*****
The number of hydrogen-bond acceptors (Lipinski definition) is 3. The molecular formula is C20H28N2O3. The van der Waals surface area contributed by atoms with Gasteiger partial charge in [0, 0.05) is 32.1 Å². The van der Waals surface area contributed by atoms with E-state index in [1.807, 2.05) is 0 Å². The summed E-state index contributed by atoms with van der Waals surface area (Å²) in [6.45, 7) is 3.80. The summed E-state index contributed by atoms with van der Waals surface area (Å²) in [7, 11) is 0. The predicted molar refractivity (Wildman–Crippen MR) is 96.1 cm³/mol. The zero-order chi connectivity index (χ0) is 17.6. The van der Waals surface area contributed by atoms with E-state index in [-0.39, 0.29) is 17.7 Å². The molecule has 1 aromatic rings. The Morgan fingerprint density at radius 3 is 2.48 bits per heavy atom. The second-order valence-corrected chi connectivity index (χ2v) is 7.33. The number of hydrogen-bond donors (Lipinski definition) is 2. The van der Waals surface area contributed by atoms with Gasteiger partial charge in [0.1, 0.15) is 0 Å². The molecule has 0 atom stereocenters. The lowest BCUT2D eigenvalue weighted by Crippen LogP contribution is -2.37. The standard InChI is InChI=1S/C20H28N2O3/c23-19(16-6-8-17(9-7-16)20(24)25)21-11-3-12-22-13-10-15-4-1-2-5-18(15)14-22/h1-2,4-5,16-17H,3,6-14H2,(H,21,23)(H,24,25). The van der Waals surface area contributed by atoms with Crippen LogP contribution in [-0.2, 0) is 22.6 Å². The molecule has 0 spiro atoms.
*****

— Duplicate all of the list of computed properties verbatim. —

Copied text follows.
The number of hydrogen-bond acceptors (Lipinski definition) is 3. The molecular formula is C20H28N2O3. The van der Waals surface area contributed by atoms with Gasteiger partial charge in [0, 0.05) is 32.1 Å². The van der Waals surface area contributed by atoms with E-state index in [1.807, 2.05) is 0 Å². The summed E-state index contributed by atoms with van der Waals surface area (Å²) in [6.45, 7) is 3.80. The summed E-state index contributed by atoms with van der Waals surface area (Å²) in [7, 11) is 0. The predicted molar refractivity (Wildman–Crippen MR) is 96.1 cm³/mol. The zero-order chi connectivity index (χ0) is 17.6. The van der Waals surface area contributed by atoms with E-state index in [-0.39, 0.29) is 17.7 Å². The molecule has 1 aromatic rings. The Morgan fingerprint density at radius 3 is 2.48 bits per heavy atom. The second-order valence-corrected chi connectivity index (χ2v) is 7.33. The number of hydrogen-bond donors (Lipinski definition) is 2. The van der Waals surface area contributed by atoms with Gasteiger partial charge in [0.1, 0.15) is 0 Å². The molecule has 0 atom stereocenters. The lowest BCUT2D eigenvalue weighted by Crippen LogP contribution is -2.37. The standard InChI is InChI=1S/C20H28N2O3/c23-19(16-6-8-17(9-7-16)20(24)25)21-11-3-12-22-13-10-15-4-1-2-5-18(15)14-22/h1-2,4-5,16-17H,3,6-14H2,(H,21,23)(H,24,25). The van der Waals surface area contributed by atoms with Crippen LogP contribution in [-0.2, 0) is 22.6 Å². The molecule has 0 spiro atoms.